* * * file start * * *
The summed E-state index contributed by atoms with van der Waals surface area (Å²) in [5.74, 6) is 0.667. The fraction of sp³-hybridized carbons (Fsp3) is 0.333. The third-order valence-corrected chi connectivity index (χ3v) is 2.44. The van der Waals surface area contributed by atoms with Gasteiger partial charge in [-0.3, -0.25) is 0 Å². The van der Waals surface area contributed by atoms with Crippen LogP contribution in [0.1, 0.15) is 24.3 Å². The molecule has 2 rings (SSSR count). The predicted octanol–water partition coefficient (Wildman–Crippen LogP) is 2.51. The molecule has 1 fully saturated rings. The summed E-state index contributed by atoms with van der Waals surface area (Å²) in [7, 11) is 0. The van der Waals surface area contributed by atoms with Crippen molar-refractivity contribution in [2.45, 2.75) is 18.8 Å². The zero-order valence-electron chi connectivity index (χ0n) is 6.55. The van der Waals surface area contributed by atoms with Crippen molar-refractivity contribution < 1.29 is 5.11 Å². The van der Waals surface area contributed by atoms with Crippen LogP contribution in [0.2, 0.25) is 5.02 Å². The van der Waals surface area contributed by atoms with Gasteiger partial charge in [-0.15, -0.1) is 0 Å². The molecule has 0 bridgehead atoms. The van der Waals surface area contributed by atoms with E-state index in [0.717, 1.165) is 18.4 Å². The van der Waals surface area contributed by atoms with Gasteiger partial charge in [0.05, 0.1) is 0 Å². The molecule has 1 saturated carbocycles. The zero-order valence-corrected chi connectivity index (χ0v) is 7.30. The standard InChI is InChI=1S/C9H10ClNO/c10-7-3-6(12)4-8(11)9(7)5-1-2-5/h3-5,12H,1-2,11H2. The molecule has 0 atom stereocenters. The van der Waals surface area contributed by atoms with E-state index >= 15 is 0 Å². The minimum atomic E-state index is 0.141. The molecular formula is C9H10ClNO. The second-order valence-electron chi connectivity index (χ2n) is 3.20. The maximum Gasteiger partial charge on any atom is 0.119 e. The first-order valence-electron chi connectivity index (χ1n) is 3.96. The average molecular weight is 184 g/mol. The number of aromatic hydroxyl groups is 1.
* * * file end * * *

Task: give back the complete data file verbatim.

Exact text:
The summed E-state index contributed by atoms with van der Waals surface area (Å²) in [5.74, 6) is 0.667. The fraction of sp³-hybridized carbons (Fsp3) is 0.333. The third-order valence-corrected chi connectivity index (χ3v) is 2.44. The van der Waals surface area contributed by atoms with Gasteiger partial charge in [-0.3, -0.25) is 0 Å². The van der Waals surface area contributed by atoms with Crippen LogP contribution in [0.1, 0.15) is 24.3 Å². The molecule has 2 rings (SSSR count). The predicted octanol–water partition coefficient (Wildman–Crippen LogP) is 2.51. The molecule has 1 fully saturated rings. The summed E-state index contributed by atoms with van der Waals surface area (Å²) in [7, 11) is 0. The van der Waals surface area contributed by atoms with Crippen molar-refractivity contribution in [2.45, 2.75) is 18.8 Å². The zero-order valence-electron chi connectivity index (χ0n) is 6.55. The van der Waals surface area contributed by atoms with Crippen molar-refractivity contribution < 1.29 is 5.11 Å². The van der Waals surface area contributed by atoms with Crippen LogP contribution in [0.2, 0.25) is 5.02 Å². The van der Waals surface area contributed by atoms with Gasteiger partial charge in [-0.15, -0.1) is 0 Å². The molecule has 0 bridgehead atoms. The van der Waals surface area contributed by atoms with E-state index in [0.717, 1.165) is 18.4 Å². The van der Waals surface area contributed by atoms with Gasteiger partial charge in [0.05, 0.1) is 0 Å². The molecule has 1 saturated carbocycles. The zero-order valence-corrected chi connectivity index (χ0v) is 7.30. The standard InChI is InChI=1S/C9H10ClNO/c10-7-3-6(12)4-8(11)9(7)5-1-2-5/h3-5,12H,1-2,11H2. The molecule has 0 atom stereocenters. The van der Waals surface area contributed by atoms with E-state index >= 15 is 0 Å². The minimum atomic E-state index is 0.141. The molecular formula is C9H10ClNO. The second-order valence-electron chi connectivity index (χ2n) is 3.20. The maximum Gasteiger partial charge on any atom is 0.119 e. The first-order valence-electron chi connectivity index (χ1n) is 3.96. The average molecular weight is 184 g/mol. The number of aromatic hydroxyl groups is 1.